When you picture a snorer, a burly, bearded man probably comes to mind. I have a confession: If he and young, fit, female me were to share a shelter, my snoring would probably keep him up.
I’ve snored since I was six years old, and I often say that it’s the thing I’d change about myself if I were given the opportunity. It made me self-conscious and embarrassed, and it was something that I went to great efforts to hide from the rest of the world, until recently. These days, I just don’t have energy to waste on being self-conscious; there are too many fun things I want to do and experience. Even more than that, I don’t worry about my snoring because I have this hypothesis that it’s actually useful.
As an aspiring and snoring scientist, I would sometimes consider how a behavior like snoring could have evolved.* If commercials and popular culture have taught me anything (besides that I should be white), it’s that no one wants a bedfellow who snores. And, thus, it seems as though sexual selection would have removed snoring from our species long ago.
But, what if snoring actually confers some benefit to the snorer besides scaring away persistent pink blazers**?
The Shenandoah National Park–and much of the Appalachian Trail in both Pennsylvania and New Jersey–is filled with black bears. A few thru-hikers make it through the Mid-Atlantic states without seeing any bears, but I fail to understand how that’s possible.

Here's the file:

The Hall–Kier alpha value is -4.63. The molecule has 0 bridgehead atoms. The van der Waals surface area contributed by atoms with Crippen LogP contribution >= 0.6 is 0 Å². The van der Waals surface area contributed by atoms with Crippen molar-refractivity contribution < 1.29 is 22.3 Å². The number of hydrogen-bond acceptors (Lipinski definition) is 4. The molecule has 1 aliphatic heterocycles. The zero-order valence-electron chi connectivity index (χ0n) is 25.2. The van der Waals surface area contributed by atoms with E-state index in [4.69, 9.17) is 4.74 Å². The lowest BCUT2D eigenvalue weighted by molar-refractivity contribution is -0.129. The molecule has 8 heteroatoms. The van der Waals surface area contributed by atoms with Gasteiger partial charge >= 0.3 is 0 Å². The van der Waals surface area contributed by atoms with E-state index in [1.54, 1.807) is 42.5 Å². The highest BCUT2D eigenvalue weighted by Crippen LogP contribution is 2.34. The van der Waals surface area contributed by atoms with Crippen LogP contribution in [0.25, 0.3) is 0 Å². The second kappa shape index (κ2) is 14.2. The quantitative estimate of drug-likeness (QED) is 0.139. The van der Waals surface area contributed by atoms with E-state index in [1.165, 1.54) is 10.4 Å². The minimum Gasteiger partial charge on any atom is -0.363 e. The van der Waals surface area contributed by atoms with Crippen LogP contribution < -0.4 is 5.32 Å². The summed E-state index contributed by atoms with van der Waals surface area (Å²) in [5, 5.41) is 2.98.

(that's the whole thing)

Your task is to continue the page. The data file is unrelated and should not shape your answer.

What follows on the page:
I’ve seen many bears in the eastern woods, both mothers with their cubs and lone males. Generally, as long as you’re not between a mother and her cubs, she won’t bother you; the lone males, on the other hand, are looking for prey. Therefore, your goal is to convince them that you’re not prey. Most of the time, that’s not very difficult, but it can be more complicated when they’re stalking your tent in the middle of the night, after you’ve hiked 25 miles that day and just want to sleep.
Here’s where snoring comes in.
Throughout the Mid-Atlantic, my tent sites have been haunted by a number of black bears. Before I fall asleep, I bang my hiking poles in their direction and make enough noise to frighten them off. When I hear their rustlings in the middle of the night, I often just roll over and keep sleeping. My insomniac of a hiking companion laughed at this behavior until he noticed that it worked: My snoring would scare the bears away with as much effectiveness and far less effort than climbing out of the tent to create a ruckus would.
Thus, snoring evolved as a defense mechanism. Q.E.D.
*For the record, I’m just having fun with this idea. I realize that much of evolution is non-adaptive and that behaviors/traits can stick around as long as there isn’t a strong selective disadvantage to them.
**A “pink blazer” is a (terribly annoying) man who changes his hiking itinerary to hike with/near a female hiker he fancies.